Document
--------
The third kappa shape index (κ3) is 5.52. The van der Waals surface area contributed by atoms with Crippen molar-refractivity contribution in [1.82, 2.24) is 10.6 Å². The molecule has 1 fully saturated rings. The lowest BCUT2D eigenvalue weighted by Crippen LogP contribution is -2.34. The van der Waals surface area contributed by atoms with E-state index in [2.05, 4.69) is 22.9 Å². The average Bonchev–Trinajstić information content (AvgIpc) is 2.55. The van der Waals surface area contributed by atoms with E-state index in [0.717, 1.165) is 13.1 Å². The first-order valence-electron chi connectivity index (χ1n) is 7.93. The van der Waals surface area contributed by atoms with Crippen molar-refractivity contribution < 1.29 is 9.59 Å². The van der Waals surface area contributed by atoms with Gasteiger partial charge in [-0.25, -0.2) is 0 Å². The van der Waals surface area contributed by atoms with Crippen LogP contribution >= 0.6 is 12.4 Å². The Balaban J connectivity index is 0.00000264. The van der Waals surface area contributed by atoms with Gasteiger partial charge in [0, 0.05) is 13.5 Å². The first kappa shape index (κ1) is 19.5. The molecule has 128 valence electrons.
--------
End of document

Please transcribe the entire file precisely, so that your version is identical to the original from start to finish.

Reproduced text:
The third kappa shape index (κ3) is 5.52. The van der Waals surface area contributed by atoms with Crippen molar-refractivity contribution in [1.82, 2.24) is 10.6 Å². The molecule has 1 fully saturated rings. The lowest BCUT2D eigenvalue weighted by Crippen LogP contribution is -2.34. The van der Waals surface area contributed by atoms with E-state index in [2.05, 4.69) is 22.9 Å². The average Bonchev–Trinajstić information content (AvgIpc) is 2.55. The van der Waals surface area contributed by atoms with E-state index in [0.717, 1.165) is 13.1 Å². The first-order valence-electron chi connectivity index (χ1n) is 7.93. The van der Waals surface area contributed by atoms with Crippen molar-refractivity contribution < 1.29 is 9.59 Å². The van der Waals surface area contributed by atoms with Gasteiger partial charge in [-0.25, -0.2) is 0 Å². The van der Waals surface area contributed by atoms with Crippen LogP contribution >= 0.6 is 12.4 Å². The Balaban J connectivity index is 0.00000264. The van der Waals surface area contributed by atoms with Gasteiger partial charge in [0, 0.05) is 13.5 Å². The first kappa shape index (κ1) is 19.5. The molecule has 128 valence electrons.